Among the many functions historically carried out by mafia-type organizations, political functions, even more than economic activities, have always had a key relevance, and it is to Diego Gambetta’s credit that he brought attention to this dimension that had long been neglected in the scientific discourse on the mafia and organized crime. According to Gambetta (1993, p. 1), in fact, the Sicilian mafia is “a specific economic enterprise, an industry that produces, promotes and sells private protection” (The provision of protection is one of the most important functions historically played by mafia groups, a quintessential one, we could say, since it derives from their exercise of violence in the villages and neighborhoods where mafia groups are based. Gambetta’s analysis is rather to be criticized for his one-sided emphasis on protection and his denial of the polyvalence of mafia groups. It is furthermore regrettable that out of polemical reasons, Gambetta overshadows the analogies between the mafia, as he defines it, and the state. Such a similarity was instead outlined by Charles Tilly (1985, p. 169): “if protection rackets represent organized crime at its smoothest, then war making and state making – quintessential protection rackets with the advantage of legitimacy – qualify as our largest examples of organized crime.”
Although not employed on every occasion, ultimately violence constitutes the backbone of mafia-type organizations’ power. These use violence foremost to secure the obedience of their own members and to punish those that have betrayed or not respected their authority. They also employ it as a means to threaten, render inoffensive, or even physically eliminate whoever endangers the power positions and the business activities of the organization or its individual units. Through the threat or the effective use of violence, mafia-type organizations have also been trying – enjoying for a long time a fairly high degree of success – to impose their rules on society at large in their territory of influence. As such, criminal organizations of mafia type can be seen as proto-states that have the ambition to impose their own legal order within a given territorial area through the threat and the use of physical force. Each family associated with either Cosa Nostra or the ‘Ndrangheta, for example, claims sovereignty over a well-defined territory which usually corresponds to a village or to the district of a city.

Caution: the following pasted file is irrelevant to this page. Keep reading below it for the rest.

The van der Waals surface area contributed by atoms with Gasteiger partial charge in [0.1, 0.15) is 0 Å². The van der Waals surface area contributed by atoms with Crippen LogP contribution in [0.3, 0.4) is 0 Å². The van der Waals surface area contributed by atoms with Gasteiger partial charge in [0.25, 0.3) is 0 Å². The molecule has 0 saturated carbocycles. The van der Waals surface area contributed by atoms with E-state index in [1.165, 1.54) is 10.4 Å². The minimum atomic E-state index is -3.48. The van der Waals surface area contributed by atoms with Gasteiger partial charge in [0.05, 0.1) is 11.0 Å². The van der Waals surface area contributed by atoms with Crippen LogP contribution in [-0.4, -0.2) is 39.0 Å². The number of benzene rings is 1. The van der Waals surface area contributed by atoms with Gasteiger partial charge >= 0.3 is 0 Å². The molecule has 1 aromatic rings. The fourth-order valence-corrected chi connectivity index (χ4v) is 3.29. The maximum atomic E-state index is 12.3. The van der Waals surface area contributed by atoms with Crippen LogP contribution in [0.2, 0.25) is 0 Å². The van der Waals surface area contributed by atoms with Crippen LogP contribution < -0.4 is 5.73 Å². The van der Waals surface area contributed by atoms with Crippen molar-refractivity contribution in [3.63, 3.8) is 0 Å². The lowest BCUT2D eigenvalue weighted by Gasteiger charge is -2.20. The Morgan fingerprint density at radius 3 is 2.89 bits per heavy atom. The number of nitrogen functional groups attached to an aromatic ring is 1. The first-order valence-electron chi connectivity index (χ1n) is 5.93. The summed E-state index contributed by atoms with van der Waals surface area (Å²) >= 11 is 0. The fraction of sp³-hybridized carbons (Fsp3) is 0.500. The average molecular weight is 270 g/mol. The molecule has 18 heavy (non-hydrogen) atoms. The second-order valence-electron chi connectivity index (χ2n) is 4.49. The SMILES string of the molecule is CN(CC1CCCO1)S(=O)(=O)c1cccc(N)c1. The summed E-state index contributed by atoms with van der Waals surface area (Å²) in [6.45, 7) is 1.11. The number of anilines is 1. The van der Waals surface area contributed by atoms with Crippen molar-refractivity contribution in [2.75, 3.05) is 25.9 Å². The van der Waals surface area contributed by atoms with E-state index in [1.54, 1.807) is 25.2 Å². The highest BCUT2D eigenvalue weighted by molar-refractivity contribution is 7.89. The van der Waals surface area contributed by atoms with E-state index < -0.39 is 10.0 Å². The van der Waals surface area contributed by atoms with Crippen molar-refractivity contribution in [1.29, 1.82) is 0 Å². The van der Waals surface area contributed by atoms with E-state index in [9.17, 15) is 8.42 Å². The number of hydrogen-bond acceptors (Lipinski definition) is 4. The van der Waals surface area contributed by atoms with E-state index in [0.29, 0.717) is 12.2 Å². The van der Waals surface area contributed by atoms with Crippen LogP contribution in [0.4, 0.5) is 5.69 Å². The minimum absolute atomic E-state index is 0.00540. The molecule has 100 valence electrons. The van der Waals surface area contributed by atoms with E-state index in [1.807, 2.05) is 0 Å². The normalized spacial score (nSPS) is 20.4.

Mafia-type organizations’ political ambitions mirror the weakness of state authorities in the contexts in which they developed. The oldest among them consolidated in contexts in which the local state authorities were not able to guarantee even a minimum of security and the residents had to protect their property, women, and own lives by themselves. The American La Cosa Nostra rose in the early twentieth century when the US government still had limited authority in the Italian ethnic community and some of its representatives preferred to come to terms with, rather than prosecute, La Cosa Nostra bosses and other criminal entrepreneurs fostered by Prohibition. Founded in Stalinist prisons in the 1930s, vory v zakone and other Russian crime groups gained unprecedented political power and control over economic resources after the implosion of the Soviet Union in 1991 (Volkov 2013).
While criminal groups posing as proto-states rose in several parts of pre-modern Europe (e.g., Fijnaut 2013b), most of them were swept away by the consolidation of modern state structures. The current mafia-type organizations have survived in contexts in which government structures have remained weak or their representatives have been willing to enter into pacts with them. At least up to the mid-twentieth century, for example, Italian government officials came to terms with the representatives of mafia power and de facto delegated to the latter the maintenance of public order over wide areas of western Sicily and southern Calabria, where the authority of the central government was scarce and even the officials’ personal safety was in danger. In Japan as well, Yakuza bosses have held close ties with members of the political establishment and specifically the Liberal Democratic Party, Japan’s dominant political party since WWII (Hill 2013).